Most dogs seem to love the car. We always think of dogs with their heads hanging out the window, ears flapping in the wind, just happy and carefree. This does not seem to be the case with our feline friends. I have taken many trips across Canada with my two kitties in tow. Recently having finished a 26-hour road trip with my two domestic short-haired friends. I wanted to share some tips with you; to make your travels with your feline companions as stress-free as can be.
An absolute necessity for traveling is an enclosure that is safe, and large enough for your cat. A loose cat in the car is asking for trouble. A well ventilated space that allows for: food, water, a litter box, and a sleeping area will be needed.
Get them familiar with their enclosure prior to the trip. Leave it out in your house with the door open at all times if possible. If that’s not feasible, try to leave the enclosure out for at least a few weeks prior to your trip. This will allow them to acclimatize to the space. Cover part of the enclosure with a towel so they can look out if they want or have an area to make their den. Be sure to include bedding and some of their favourite toys. Try feeding them inside the enclosure so they learn to associate the space with positive things.
Enclosure with a second level perch
Do Practice Runs
Pack up your cat as if you were leaving, put them in the enclosure, haul it out to the car and go for a drive. It doesn’t have to be a long drive, try going around the block or a few exits down the highway to start. This may seem like a lot of trouble, but it will be worthwhile when you don’t spend your 20-hour road trip being serenaded by an angry, howling cat.
Take your cat on several practice runs prior to your trip. This will allow them to become more accustomed to the situation. Also it will give you a good idea of what to expect and what changes you may need to make. Several cat experts recommend doing weekly short car trips with your cat to allow for optimal acclimatization. Also they realize that car trips aren’t just for outings to the vet or other negative experiences.
Nutraceuticals and Pheromones
Sometimes a little more help is needed. Luckily there are several products on the market that are available to help your cat with anxiety. Pheromones are chemical substances that are produced naturally by animals which affect their behaviour. FeliwayTM, is a feline-specific pheromone that helps comfort and reassure them; spraying this on bedding that is put in their travel space will help reduce stress. Nutraceuticals can be a great addition to your pet’s travel plan, but be sure to try the product ahead of time. You may have to try several products before finding the one that works best for your pet. Anti-nausea medications are also available, as some of our feline friends suffer from motion sickness. Be sure to discuss options for medication with your veterinarian prior to travel.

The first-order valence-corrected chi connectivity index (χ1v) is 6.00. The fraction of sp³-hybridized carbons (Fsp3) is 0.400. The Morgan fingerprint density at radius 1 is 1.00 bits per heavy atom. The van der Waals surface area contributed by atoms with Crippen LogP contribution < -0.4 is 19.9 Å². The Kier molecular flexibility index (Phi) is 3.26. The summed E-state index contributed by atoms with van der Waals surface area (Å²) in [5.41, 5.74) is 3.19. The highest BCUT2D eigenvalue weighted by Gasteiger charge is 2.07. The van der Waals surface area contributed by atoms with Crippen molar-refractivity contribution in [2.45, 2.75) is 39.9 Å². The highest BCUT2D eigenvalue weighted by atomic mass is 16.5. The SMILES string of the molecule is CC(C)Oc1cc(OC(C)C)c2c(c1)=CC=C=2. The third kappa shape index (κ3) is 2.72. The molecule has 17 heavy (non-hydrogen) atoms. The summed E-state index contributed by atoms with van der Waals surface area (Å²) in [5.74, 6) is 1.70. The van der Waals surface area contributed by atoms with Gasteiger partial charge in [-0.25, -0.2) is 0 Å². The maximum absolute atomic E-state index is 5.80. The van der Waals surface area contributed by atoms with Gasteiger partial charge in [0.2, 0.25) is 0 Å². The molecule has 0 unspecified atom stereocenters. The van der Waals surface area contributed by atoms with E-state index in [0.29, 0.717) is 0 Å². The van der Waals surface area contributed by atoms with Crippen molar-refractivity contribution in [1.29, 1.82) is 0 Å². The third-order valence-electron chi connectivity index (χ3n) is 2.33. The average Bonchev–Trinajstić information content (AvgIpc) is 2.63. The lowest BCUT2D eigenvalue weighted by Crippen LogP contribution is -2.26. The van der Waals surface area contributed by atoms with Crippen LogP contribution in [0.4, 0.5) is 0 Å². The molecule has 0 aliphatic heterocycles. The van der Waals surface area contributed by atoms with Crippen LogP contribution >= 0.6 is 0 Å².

Be sure to have the car warmed up or cooled down prior to putting your cat in it, depending on the time of year. Strictly indoor cats are use to a consistent temperature; keeping the temperature in your car close to that of your house will help. Enclosures should be positioned away from direct sunlight for extended periods of time and should be securely fastened in the car. Make sure the carrier is level; car seats are usually on a slant so a towel under one end will help level out the carrier and allow for a more pleasant trip.
When you stop for gas, coffee, or other human needs, be conscious of your cat. Do not leave them in the car with the windows rolled up or in direct sunlight, heatstroke can happen very quickly. Similarly, be conscious of dropping temperatures in the winter. An unattended animal in the car can not only be harmful to your pet, it is also illegal.
“I’m coming on the trip too, right mommy?”
Martin Veterinary Hospital PC wishes you and your four legged family member safe travels. Feel free to contact us with any questions.
Laura McNally, RVT